Sun Oven International Inc.
Slower than a microwave, but using no electricity. Cook meat, bread, and beans with the power of the sun! Recipes included on the Web page.

Maybe you want to start slowly on your energy independence, with gadgets powered by alternative energy. Here are some online places to buy them.
The Discovery Channel will happily sell you solar-powered flashlights and radios to help you explore your world.

The Sharper Image
That classic dispenser of Yuppie paraphernalia actually carries cool Freeplay products.

C. Crane Company
C. Crane seems to cater to radio lovers with a survivalist bent. Get your wind-up and solar-powered radios, flashlights, and carbon monoxide detectors here and help whip the One World Government conspiracy!
Buy your personal solar power battery chargers here, at prices below retail.

Keeping Up with Alternative Energy
Ah, with renewable energy technology leaping ahead, how do you keep up? With these Web sites, of course.

Home Power Magazine
This is the bible of homemade power. Subscribe, or download the entire issue for free. Home Power offers a rundown of state laws on net metering and maps showing solar radiation and wind energy available across the U.S.

American Solar Energy Society (ASES)
The U.S. branch of the International Solar Energy Society, ASES lobbies the government on behalf of power from the sun. It also sponsors the National Solar Energy Conference and publishes Solar Today magazine.

Solstice: Sustainable Energy and Development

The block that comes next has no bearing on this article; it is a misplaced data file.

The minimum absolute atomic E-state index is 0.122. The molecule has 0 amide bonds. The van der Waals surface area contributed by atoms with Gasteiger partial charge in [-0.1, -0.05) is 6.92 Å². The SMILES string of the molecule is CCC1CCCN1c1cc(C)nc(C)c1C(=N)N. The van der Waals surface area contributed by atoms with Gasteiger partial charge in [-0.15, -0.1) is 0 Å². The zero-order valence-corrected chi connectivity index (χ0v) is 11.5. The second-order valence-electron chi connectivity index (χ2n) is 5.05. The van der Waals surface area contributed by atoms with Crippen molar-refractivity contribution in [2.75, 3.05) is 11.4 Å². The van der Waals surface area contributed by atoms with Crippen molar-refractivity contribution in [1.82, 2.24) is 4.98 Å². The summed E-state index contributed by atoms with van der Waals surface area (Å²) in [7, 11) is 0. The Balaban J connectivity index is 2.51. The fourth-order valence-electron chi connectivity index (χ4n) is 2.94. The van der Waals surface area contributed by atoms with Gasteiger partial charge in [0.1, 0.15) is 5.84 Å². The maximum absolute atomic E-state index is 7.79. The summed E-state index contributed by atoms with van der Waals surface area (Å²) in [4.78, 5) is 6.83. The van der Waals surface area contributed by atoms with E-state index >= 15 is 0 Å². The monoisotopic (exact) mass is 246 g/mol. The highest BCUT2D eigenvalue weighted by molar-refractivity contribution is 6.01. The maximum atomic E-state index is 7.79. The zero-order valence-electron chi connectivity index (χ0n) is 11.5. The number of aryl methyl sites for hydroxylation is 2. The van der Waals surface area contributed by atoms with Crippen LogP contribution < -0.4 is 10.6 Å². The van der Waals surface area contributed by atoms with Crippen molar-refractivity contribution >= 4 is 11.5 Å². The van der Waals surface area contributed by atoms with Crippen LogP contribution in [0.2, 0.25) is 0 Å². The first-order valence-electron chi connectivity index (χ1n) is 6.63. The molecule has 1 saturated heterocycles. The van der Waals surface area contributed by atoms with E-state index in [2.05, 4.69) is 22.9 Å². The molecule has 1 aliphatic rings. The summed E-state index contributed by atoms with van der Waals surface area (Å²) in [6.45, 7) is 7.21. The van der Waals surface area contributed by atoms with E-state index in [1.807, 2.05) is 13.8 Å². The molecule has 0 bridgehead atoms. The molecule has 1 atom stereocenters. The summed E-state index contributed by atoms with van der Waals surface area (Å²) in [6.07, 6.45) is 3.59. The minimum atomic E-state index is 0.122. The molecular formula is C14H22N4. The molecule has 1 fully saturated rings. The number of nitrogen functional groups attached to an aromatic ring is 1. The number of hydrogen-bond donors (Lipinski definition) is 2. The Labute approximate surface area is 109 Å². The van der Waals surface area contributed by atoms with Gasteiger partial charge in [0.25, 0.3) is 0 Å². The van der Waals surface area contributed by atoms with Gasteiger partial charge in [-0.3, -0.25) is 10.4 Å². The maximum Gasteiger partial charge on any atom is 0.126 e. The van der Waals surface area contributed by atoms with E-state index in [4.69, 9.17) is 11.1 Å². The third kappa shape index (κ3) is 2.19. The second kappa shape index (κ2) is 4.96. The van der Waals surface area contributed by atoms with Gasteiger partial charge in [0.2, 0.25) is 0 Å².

Solstice is the Internet information service of the Renewable Energy Policy Project and the Center for Renewable Energy and Sustainable Technology (REPP-CREST). Come here to learn about sustainable building and home designs, energy-efficient appliances and lighting, and environmentally friendly products and practices, as well as information about renewable energy.

Renewable Energy's Patricia Michaels offers links to information about getting energy from wind, the sun, biomass (e.g., burning wood chips), geothermal sources, and more!

The Big Picture
Check out this quote from the National Renewable Energy Laboratory reports (report no. FS-520-24596):

An average U.S. household uses 830 kilowatt-hours of electricity per month. On average, producing 1000 kWh of electricity with solar power reduces emissions by nearly 8 pounds of sulfur dioxide, 5 pounds of nitrogen oxides, and more than 1,400 pounds of carbon dioxide. During its projected 28 years of clean energy production, a rooftop system with 2-year payback and meeting half of a household's electricity use would avoid conventional electrical plant emissions of more than half a ton of sulfur dioxide, one-third a ton of nitrogen oxides, and 100 tons of carbon dioxide.

Is that cool, or what?

Have I included all the fabulous information about growing your own power now available on the Web? No. But these are a few good jumping-off points into the world of electrical independence and all active as of March 2001.

Stupid Solar Tricks

Sure, you can go out and buy yourself such solar gadgets as a Solar Power Cool Cap []. But why buy when you can make simple solar tools out of things you have around the house?

You probably know that you can tell time by the sun. Go ahead! Make yourself a sundial out of a soft drink cup with a plastic lid and a straw [].

But did you know that you can distill your own water using solar power? Sure! You can use the sun to get pure drinking water from a hole in the ground in the desert [].

You can even make a solar oven out of a pizza box [].

Solar Cooking Archive
Check here for a collection of various do-it-yourself techniques for making several types of solar cooking ovens. There are recipes here, too.

These technologies are fun and games to us here in the U.S. Yet, their slightly more sophisticated cousins are helping people in developing countries who often don't have enough fresh water or fuel to cook food.

Thanks, Mr. Sun, for all the free power!

Irene McDermott's e-mail address is